Xcode 11 requires a Mac running macOS Mojave 10.14.4 or later.
The download from the Mac App Store is 7.6 GB.
with only 11 GB left on my hard drive
I would suggest having more free space before trying to download and unpack the app.
I don't think there is a definitive answer, because it's likely to depend on the specific Mac & how the data aligns to sector sizes when written. You'd see the same thing if you wrote a 1GB movie file & 1GB of small text files to a drive. The byte count may be the same, but the space used on disk would not.
If you look at the three basic ways to see ...
Xcode command line tools is a separate package for Xcode
Download Command Line Tools for Xcode from developer.apple.com/download/more and install it again.
source: Installing Xcode Command Line Tools
Useful for troubleshooting
You might be close, but I downloaded from the developer website and I had freed ~22 GB.
Try freeing up some more, like cache or movies you have watched, or software you don't use.
How can I figure out what's slowly eating my HD space?
Reduce size of the Xcode application
Gigabytes of disk space shown as hidden space in DaisyDisk
The Mac in question does not support a new enough macOS to install the latest versions of Xcode required to build an app that can on the App Store.
However, you could use an online build service in order to be able to develop and test apps on this Mac. For example you could use your Cordova project with Monaca - they have a free plan where you can do 2 ...
Only install Xcode CLI tool, since most of the ports work without Xcode although there's a warning during use.
Quote from Google Summer of Code 2019 for MacPorts
Phase out dependency on Xcode (done in the main repo)
MacPorts currently requires a full Xcode installation, even though a lot of ports will install just fine with the Command Line Tools ...
Set the CPATH environment variable in your shell (e.g., put this in your .zshrc assuming you're using zsh):
export CPATH=`xcrun --show-sdk-path`/usr/include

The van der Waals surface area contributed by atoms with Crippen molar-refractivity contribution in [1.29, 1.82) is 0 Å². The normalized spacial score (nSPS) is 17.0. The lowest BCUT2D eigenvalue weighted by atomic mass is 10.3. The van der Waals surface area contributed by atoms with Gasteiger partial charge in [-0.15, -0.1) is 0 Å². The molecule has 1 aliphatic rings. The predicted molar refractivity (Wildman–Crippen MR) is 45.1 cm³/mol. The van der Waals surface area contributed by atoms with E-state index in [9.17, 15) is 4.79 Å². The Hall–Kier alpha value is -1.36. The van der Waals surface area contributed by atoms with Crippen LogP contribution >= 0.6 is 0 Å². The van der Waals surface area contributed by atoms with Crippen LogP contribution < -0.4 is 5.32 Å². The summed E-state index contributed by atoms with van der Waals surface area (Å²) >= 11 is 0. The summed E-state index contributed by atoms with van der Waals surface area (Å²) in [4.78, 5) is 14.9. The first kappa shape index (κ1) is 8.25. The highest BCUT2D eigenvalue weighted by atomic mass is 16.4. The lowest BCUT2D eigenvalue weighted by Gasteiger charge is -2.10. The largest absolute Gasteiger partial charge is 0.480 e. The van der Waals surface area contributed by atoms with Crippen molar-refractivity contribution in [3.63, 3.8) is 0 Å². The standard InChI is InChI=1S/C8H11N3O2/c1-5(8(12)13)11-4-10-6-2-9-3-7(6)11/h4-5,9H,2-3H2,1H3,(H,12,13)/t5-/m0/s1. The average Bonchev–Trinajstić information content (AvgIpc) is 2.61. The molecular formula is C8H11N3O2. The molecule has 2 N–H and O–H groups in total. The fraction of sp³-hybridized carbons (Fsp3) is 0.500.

And then try to build your project again.
The OP related to how to install the headers in /usr/include, not how to point clang to the headers wherever they may be.
MacOS System Integrity ...
I suspect this will be considered off-topic for the site, but nevertheless…
As it currently exists, Xcode is completely incompatible with iOS. Presumably at some in the future there will be some way to develop at least with Swift on iOS.
The only real answer is, of course, that no one who knows the answer to this can or will say, so there can be no real ...
Here is a tweak that you can try:
Go to Finder -> Applications
Move Xcode.app to trash. (Here it will ask you if you want to cancel update).
Agree to cancel the update.
Go to Trash -> Xcode.app, right-click and click on "Put Back"
Re-start using Xcode and continue with your work.
Also, while you wait for XCode to update and you are in a slow internet ...
The shape of the corners cannot be described as an arc. It can however be reproduced using public API since iOS 11. UIBezierPath.init(roundedRect:cornerRadius:) will create a rectangle with continuous rounded corners.
iOS 13 introduced an explicit cornerCurve ...
My problem was due to iCloud.
All my projects were inside documents folder which is iCloud folder.
Because iCloud settings in my MacBook was with the optimize option, the content of files weren’t allocated locally in the hard drive but remotely in iCloud. That was the cause for unresponsiveness of Xcode when loading the project or even starting new one.